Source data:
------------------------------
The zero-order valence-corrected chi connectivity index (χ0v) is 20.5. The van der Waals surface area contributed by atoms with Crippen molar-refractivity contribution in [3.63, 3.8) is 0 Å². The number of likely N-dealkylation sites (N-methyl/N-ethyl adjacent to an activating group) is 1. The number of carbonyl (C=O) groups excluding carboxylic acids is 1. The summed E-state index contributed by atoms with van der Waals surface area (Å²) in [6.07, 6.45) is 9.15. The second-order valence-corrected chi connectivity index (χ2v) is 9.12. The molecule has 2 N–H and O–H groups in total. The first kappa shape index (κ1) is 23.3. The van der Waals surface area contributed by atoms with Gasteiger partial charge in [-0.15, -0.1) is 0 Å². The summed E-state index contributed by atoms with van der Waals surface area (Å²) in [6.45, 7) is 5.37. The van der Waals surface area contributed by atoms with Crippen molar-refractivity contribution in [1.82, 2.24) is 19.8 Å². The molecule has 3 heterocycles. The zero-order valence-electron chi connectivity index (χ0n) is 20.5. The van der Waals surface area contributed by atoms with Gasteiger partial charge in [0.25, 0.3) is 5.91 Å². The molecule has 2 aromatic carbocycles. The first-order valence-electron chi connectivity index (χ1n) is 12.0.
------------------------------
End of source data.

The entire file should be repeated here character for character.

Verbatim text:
The zero-order valence-corrected chi connectivity index (χ0v) is 20.5. The van der Waals surface area contributed by atoms with Crippen molar-refractivity contribution in [3.63, 3.8) is 0 Å². The number of likely N-dealkylation sites (N-methyl/N-ethyl adjacent to an activating group) is 1. The number of carbonyl (C=O) groups excluding carboxylic acids is 1. The summed E-state index contributed by atoms with van der Waals surface area (Å²) in [6.07, 6.45) is 9.15. The second-order valence-corrected chi connectivity index (χ2v) is 9.12. The molecule has 2 N–H and O–H groups in total. The first kappa shape index (κ1) is 23.3. The van der Waals surface area contributed by atoms with Gasteiger partial charge in [-0.15, -0.1) is 0 Å². The summed E-state index contributed by atoms with van der Waals surface area (Å²) in [6.45, 7) is 5.37. The van der Waals surface area contributed by atoms with Crippen molar-refractivity contribution in [1.82, 2.24) is 19.8 Å². The molecule has 3 heterocycles. The zero-order valence-electron chi connectivity index (χ0n) is 20.5. The van der Waals surface area contributed by atoms with Gasteiger partial charge in [0.25, 0.3) is 5.91 Å². The molecule has 2 aromatic carbocycles. The first-order valence-electron chi connectivity index (χ1n) is 12.0.